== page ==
Phases of human society are known under the name of primitive-communism (early humans), antique slaveholder societies (Greek/Roman empire), Feudalism (middle ages), Capitalism. Capitalism is not the end stage, it's highest stage is that of imperialism, which describes the current phase of capitalism. Socialism and thereafter communism will necessary follow.

    The world wide recession, the war, and downfall of the capitalist economy, are clear signs that imperialism/capitalism meets it's deepest crisis today, and necessitates us to take another route for the progress of humanity.
    Last edited: May 15, 2003
  15. May 15, 2003 #14
    Determinism vs. Free will

    From the thread, Determinism vs. Free will ...

    Isn't this pretty much what Communism entails? In fact it's probably where "modern determinism" originates ...

    What do you say comrades, shall we take another meeting? ... that we might "impose" upon your views?
  16. May 15, 2003 #15
    Re: Determinism vs. Free will

    Quite on the contrary! Communism will provide freedom for those, that have not sufficient material basis for enabling their lives, despite or due to the fact, that others have "free will".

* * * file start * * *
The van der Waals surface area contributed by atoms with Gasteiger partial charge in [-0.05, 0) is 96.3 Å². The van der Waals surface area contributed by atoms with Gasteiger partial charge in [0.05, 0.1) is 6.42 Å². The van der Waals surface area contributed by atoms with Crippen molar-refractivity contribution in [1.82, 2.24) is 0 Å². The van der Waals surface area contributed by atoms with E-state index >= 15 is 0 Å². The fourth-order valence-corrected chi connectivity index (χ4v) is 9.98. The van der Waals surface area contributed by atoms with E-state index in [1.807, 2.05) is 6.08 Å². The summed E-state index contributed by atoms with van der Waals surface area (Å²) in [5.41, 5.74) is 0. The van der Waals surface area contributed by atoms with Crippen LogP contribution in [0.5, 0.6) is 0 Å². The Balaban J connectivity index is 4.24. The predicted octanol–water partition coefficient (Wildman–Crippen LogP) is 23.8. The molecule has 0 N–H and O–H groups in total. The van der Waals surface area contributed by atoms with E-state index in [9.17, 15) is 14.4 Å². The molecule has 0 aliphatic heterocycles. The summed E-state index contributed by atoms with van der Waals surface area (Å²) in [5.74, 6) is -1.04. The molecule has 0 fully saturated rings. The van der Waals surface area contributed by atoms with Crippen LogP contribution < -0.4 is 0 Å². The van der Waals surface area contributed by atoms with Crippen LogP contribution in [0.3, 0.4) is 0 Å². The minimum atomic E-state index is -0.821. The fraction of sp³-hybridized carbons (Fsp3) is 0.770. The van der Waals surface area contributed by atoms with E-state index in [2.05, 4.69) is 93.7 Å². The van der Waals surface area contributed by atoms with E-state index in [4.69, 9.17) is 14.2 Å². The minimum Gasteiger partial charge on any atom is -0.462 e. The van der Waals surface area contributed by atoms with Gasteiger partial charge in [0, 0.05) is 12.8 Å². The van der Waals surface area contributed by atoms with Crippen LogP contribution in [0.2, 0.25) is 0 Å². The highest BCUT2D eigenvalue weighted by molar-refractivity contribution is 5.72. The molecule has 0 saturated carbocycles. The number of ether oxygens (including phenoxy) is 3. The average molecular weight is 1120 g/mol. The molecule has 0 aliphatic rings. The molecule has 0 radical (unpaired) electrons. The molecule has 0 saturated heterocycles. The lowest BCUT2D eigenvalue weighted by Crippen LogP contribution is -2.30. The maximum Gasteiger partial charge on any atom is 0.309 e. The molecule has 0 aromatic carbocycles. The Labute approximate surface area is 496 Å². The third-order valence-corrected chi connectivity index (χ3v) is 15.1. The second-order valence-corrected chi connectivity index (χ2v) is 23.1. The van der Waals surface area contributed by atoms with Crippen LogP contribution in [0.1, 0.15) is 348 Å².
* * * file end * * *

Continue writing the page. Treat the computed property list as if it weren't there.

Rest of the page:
It is not about conjcturing against "free will" as such, it is conjecturing against stating the absoluteness of that principle of free will on a societal level, as if other aspects of humanity (being interdependend on each other, forming a social group where one lives with each other, and not concurs with each other for available means of living) would be totally irrelevant...
  17. May 15, 2003 #16
    Stalinist-Leninist communism is, by its own definition, the dialectical opposite capitalism. Both are forms of fundamentalism with roots stretching back to Aristotelian logic. Although notably useful in the historical development of the sciences, their days are numbered as modern science is not founded upon fundamentalism and, in fact, is slowly sweeping fundamentalism under the carpet in favor of more useful, flexible paradymes. Likewise, the capitalistic world is becoming more socialist while the communist world becomes more capitalistic as the realities of life continue to contradict both extreme theories.